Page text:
The Myopic Scribe

Illuminated manuscripts have the tiniest strokes details. They’re so intricate I don’t see how they were made without a visual aid. Unless….they were created by someone who could naturally see with precision.

Even in the ancient world magnification was technically possible. Crystal or glass lenses were known. But no deliberately created lenses have been found from then. And Pliny didn’t write about them.
During Greek times you do get a glimpse of lenses in Aristophanes’ play Clouds. One person talks about destroying a paper using a “burning glass” saying 

When a summons is sent to me I will take this stone and place myself in the sun, I will at a distance melt all the writings of the summons.

Do you think a craft-worker could hold a burning glass lens in one hand and create tiny strokes with the other? To me, it would be awkward, but possible. I suppose it would work because you can find hands-free magnifiers today. Some are mounted on legs and others on a neck-cord.  

Image-enlarging lenses were described in Ptolemy‘s Optics. They were also commented on by Ibn Sahl (10th century) and Alhazen (Book of Optics, ca. 1021). Eventually – in the 12th century – their Latin translations appeared in Europe.

You find the first eyeglasses made in Northern Italy about 1290 AD. We know because they were described in a sermon delivered on February 23rd, 1306. The Dominican friar Giordano da Pisa noted it writing: 
Tommaso da Modena’s portrait
of Cardinal Hugh de Provence

“It is not yet twenty years since there was found the art of making eyeglasses, which make for good vision”

And by 1301, they spread enough that guild regulations governing their sale were enacted in Venice.
The earliest picture of someone using eyeglasses to read is a 1352 portrait by Tommaso da Modena. After that you find many pictures with eyeglasses.

There’s even one of Simon Bening, my persona workshop master’s son. It is a self-portrait he painted in 1558 with him holding them in his hand like a saint’s attribution symbol.

From pictures, you can’t tell how effective eyeglasses were. How were they worn? How well did they stay in place? And did they distort?

The earliest surviving glasses date to about 1400 AD. They were found under the floor of Kloster Wienhausen in Germany. They are framed-lenses riveted together by handles so the joint rests on your nose. They don’t have temples and work sorta like pince-nez glasses.
Besides magnification another way you might create intricate details is if you’re nearsighted. This excellent close vision today is termed “myopia“. If you are shortsighted the closer you bring an object to your eye the larger it seems.

The tendency to be nearsighted is inherited, but the condition is also affected by how you use your eyes. If you spend major time doing intense, close visual work you may develop myopia.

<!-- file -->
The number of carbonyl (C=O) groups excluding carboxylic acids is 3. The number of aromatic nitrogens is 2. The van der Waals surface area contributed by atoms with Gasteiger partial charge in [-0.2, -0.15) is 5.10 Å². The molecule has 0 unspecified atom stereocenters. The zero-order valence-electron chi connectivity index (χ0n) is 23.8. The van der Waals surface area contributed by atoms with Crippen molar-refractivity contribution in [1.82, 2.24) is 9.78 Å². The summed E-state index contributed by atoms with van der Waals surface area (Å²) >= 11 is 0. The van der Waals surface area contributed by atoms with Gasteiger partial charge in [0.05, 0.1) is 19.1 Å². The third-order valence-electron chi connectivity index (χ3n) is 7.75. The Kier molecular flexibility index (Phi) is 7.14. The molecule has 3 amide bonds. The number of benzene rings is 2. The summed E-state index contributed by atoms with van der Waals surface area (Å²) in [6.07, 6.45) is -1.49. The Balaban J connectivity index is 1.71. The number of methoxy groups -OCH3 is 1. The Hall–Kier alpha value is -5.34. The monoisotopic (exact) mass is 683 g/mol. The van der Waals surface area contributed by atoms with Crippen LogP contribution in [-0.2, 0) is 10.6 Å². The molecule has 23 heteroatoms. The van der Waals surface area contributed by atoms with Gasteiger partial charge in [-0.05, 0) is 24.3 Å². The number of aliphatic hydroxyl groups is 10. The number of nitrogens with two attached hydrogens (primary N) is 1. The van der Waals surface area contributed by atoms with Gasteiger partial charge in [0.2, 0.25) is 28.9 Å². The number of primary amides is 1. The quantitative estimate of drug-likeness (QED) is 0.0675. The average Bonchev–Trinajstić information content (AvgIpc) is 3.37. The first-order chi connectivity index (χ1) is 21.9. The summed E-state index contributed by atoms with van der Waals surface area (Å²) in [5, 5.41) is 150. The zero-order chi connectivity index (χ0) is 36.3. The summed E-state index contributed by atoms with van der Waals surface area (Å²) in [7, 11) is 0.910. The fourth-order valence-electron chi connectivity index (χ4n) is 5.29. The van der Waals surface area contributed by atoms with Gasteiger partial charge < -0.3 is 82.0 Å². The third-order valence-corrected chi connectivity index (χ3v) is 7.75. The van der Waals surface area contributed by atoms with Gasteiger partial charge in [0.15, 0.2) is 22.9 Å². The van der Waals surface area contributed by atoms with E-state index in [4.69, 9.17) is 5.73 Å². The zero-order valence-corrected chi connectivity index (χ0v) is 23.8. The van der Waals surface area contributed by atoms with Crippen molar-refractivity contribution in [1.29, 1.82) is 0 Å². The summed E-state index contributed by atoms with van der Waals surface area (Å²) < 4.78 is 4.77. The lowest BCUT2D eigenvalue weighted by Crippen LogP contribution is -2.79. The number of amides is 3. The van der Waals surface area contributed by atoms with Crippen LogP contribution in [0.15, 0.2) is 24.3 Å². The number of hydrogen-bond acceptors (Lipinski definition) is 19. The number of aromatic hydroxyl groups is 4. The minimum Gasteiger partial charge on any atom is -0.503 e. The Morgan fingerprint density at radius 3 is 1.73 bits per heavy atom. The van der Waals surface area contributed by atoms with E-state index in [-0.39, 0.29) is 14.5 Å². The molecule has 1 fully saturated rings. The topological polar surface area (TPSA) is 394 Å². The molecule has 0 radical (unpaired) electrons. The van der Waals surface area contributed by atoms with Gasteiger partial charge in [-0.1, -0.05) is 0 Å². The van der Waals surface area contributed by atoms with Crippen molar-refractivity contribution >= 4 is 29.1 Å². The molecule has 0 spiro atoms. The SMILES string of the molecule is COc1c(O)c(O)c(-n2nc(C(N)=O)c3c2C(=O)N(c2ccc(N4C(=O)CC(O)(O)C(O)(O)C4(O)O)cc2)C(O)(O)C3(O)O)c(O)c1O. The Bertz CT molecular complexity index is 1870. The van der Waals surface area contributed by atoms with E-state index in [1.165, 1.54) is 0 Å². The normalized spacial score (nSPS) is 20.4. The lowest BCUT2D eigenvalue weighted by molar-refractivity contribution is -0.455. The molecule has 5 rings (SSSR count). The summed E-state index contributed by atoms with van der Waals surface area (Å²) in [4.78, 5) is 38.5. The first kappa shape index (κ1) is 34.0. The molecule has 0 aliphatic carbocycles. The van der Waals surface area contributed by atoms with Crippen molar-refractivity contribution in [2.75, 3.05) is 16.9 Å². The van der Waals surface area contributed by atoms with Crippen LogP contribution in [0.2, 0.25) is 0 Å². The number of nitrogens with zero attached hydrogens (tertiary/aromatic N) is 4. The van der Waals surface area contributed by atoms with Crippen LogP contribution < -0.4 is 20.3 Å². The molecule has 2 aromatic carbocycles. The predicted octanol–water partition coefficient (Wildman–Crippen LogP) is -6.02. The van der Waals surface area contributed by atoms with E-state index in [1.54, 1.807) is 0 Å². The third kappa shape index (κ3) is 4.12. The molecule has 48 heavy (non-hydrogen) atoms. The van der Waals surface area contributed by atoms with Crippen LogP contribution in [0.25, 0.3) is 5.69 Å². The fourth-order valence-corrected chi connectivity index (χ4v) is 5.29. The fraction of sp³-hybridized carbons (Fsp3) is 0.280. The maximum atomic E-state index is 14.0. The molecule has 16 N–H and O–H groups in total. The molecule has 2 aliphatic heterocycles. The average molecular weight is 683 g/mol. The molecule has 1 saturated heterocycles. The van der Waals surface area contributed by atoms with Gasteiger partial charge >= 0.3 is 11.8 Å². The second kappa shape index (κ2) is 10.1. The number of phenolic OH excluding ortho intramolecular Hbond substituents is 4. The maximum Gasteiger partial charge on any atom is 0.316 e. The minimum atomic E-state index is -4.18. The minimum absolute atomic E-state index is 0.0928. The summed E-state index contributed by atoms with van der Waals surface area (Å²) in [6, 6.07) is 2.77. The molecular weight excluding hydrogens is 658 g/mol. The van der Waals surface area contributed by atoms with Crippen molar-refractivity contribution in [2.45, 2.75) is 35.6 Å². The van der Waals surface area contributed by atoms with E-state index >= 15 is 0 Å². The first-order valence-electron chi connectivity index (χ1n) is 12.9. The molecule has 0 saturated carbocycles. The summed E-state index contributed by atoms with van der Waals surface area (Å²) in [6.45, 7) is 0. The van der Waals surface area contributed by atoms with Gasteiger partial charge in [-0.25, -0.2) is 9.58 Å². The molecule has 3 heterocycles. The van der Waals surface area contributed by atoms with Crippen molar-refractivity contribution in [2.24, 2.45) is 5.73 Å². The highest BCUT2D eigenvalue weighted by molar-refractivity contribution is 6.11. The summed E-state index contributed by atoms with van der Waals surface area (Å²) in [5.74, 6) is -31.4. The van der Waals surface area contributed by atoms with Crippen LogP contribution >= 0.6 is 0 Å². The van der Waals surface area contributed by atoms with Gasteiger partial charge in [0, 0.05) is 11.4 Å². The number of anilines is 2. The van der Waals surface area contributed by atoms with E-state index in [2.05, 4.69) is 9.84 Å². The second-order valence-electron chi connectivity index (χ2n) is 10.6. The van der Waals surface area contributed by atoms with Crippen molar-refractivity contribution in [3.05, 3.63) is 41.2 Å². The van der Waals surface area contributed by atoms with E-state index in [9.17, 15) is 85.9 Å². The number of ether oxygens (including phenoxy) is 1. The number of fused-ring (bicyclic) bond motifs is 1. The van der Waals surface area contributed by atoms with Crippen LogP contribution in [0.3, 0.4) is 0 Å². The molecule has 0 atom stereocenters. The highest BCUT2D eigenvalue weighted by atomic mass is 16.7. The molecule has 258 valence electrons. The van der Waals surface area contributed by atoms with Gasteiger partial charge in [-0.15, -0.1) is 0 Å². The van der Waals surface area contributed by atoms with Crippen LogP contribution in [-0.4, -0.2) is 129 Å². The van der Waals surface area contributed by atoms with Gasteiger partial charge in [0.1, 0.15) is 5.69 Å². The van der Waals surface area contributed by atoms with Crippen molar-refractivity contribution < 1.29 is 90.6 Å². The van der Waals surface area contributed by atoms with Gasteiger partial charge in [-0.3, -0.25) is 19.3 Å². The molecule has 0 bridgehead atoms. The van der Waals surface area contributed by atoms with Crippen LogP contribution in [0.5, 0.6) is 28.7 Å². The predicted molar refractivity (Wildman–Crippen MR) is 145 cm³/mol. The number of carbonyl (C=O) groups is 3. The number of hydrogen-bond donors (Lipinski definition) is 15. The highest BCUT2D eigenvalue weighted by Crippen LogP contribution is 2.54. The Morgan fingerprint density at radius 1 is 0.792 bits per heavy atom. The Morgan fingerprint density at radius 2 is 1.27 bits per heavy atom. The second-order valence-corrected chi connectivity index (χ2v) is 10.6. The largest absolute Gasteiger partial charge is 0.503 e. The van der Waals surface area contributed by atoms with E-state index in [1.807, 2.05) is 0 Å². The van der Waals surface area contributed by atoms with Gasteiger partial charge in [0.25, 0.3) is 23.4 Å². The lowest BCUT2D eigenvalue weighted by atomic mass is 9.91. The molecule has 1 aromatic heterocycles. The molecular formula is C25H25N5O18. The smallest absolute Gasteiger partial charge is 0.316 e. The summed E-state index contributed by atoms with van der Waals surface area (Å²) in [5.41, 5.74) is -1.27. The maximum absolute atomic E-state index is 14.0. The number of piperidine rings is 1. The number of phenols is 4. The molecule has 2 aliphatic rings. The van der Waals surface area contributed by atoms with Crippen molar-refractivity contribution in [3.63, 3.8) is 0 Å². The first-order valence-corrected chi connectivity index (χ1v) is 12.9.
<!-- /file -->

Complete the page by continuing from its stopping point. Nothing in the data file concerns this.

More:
Simon Bening self-portrait,
Flemish, 1558

In the Middle Ages guilds and workshops encouraged myopia’s hereditary and environmental benefits. Being nearsighted aided both a scribe’s ability and learning progress. In a monastery or workshop, better sketchers would naturally become scribes, the best rising to become masters. Workshops also tended to be inherited by qualified sons, keeping the craft and the gene in the family.

I was blessed with myopia. My Mother and Aunt had it too. I started wearing glasses for it at age 9.  I still take off my glasses to read, paint and letter scrolls.

When I look further away I see things in a hazy fuzz. In High School my friends seeing me down the hall thought I was ignoring them. Unless I know your clothing I might not recognize you across the room if I’m not wearing my glasses.

I admit I use my weakness to benefit my art. I love painting illumination’s every intricate stroke. All the steps needed to get to the shading, whitework, and diapering are just a drag. My myopia may even be the reason I implore scribes to look at an abundance of illuminations. I want you to see the fine details clearly too.

Related Prior Post:
 5 Tips To Train Your Artist Eye
Tip To Seeing Like An Artist

Related External Article:
Close Work Without Magnifying Lenses?
Myopia (Nearsightedness)

Categories: History, Musings

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  1. That was a very interesting read!

    I wonder if this tradition of nearsighted people becoming scribans and such makes us modern nearsighted more “nerdy” even now so to speak 🙂

    In my case, sadly, mi myopia is so strong that I can’t use it to my advantage with intricate details. Because that would mean 5cm from my eyes.


    • I’m glad you enjoyed it.

      I haven’t read anything on ” inherited nerdiness”. That would be a deep subject to research.

      You do bring up an important point. Not all myopia is beneficial for detailed works. There are measured limits to its benefit.


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